It’s been a long while since I sat down and blogged.  I’ve been preoccupied with writing another edition of my Men, Djinn, and Angels series and regrettably have not written about the pressing things on my mind. I have waited far too long to share my thoughts and I am very much in shock and awe at how public-school systems throughout the US have such poor and similar cultures.  So, I want to share- and I have a lot to share. This may take a few blogs, and I hope that I can entice others to share and start a nationwide, perhaps, a worldwide conversation regarding the educational system. 

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I would like to preface my blog by saying that the school systems are run and operated by some of the brightest minds in the nation.  I’m talking about principals who have multiple degrees and make six figure incomes.  With that, there are school boards with elected officials and superintendents who are also well decorated with degrees and accomplishments, and who also work with other elected officials to create policy for school systems.  Then we have federal input; the president even appoints someone to his cabinet for education.  The point is that the education system is a huge business that is run by some of the most intelligent people we have to offer.  So, when I say that it is painfully obvious that the school systems and their cultures are designed to function as they do, I do not understand how anyone could reasonably refute my claim.  I have come to believe that what we see as flaws in the educational system are not flaws at all; they are intentional and well-placed snares that create and sustain an American caste system.

Please take for an example this one school on the West Coast area called Graham-Central High School (This is a fictional name); where the population is 19% African American, 8% Asian, 33% Hispanic, 11% Pacific Islander, 22% white, and 7% other.  The average family income is under $40,000.  The African American principal is in his late forties; a flamboyant man who can be oddly animated and presents a decorum no different from his fraternity brothers two decades his youth.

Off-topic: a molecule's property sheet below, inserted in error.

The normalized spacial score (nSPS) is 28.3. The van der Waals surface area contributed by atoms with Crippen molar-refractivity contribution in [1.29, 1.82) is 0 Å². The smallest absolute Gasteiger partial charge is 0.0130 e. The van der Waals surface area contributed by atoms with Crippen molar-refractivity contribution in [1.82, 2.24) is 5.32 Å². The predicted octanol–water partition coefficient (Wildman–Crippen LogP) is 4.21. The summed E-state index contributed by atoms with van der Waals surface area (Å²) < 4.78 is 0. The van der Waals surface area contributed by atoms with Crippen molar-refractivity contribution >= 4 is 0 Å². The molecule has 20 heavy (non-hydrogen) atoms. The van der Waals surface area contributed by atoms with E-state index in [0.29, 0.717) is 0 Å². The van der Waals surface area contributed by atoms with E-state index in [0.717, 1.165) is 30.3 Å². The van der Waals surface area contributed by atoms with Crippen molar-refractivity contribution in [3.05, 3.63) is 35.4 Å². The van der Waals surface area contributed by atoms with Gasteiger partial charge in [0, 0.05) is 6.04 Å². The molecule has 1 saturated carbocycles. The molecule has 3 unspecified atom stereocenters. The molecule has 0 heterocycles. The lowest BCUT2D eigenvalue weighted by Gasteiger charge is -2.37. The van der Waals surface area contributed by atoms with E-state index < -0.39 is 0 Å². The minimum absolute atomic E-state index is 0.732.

I was at a football game in support of the school with a friend who teaches there, when I became annoyed with the principal’s frequent commercial breaks during the timeouts and sometimes between plays.  In these commercial breaks, he boasted about the school’s accomplishments.  “Did you know that Graham-Central High School has the lowest dropout rate in the state?  Did you know that Graham-Central High School is ranked 19th in the state for attendance?  Did you know that Graham-Central High School has the highest graduation rate in the entire city?”

I wanted to stand up and say, did you know that Graham-Central High School just yesterday lost one of their special education students who walked out of class and out of the building without anyone noticing?  Did you know that student is dealing with autism?  Did you know that the student should have had a one on one assistant, a teacher’s aide, or someone trained to work with children dealing with autism in class with the student, having an eye on that student during his entire school day?  Considering that recent event, I was utterly annoyed that the principal, Mr. Golden (also a fictitious name) would spend so much time making these announcements at the Homecoming football game.   

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As the story surrounding the student who walked out of the classroom goes, for some reason, the student just decided to leave class.  There was a teacher in the room with fifteen other students who also had special needs, but he was limited in what he could legally do.  When the student left the room, the teacher could not go into the hallway to bring him back – such an act would have led to disciplinary actions for leaving the class unattended.  He did, however, use his radio to call security – the four-man crew to protect the two-level building and its 18 hallways, 8 bathrooms, cafeteria and gymnasium; not to mention the ten unlocked doors that allow easy access in and out of the school.  In the end, there were no working cameras and no one to stop the student from exiting the building.  After four hours of looking through the school, the staff contacted the police who still could not find the student.  The next day, it was discovered that the student was found six miles away from the school walking down the street.  It was after 8 p.m. and the student had been missing for nearly nine hours. 

I only wish this was the worst story I could tell about Graham-Central High School, but it is not.  I am just baffled at how the public accepts what happens in the school system and I remain convinced that these are not flaws and the Dr. Goldens of the educational system are strategically placed where they are.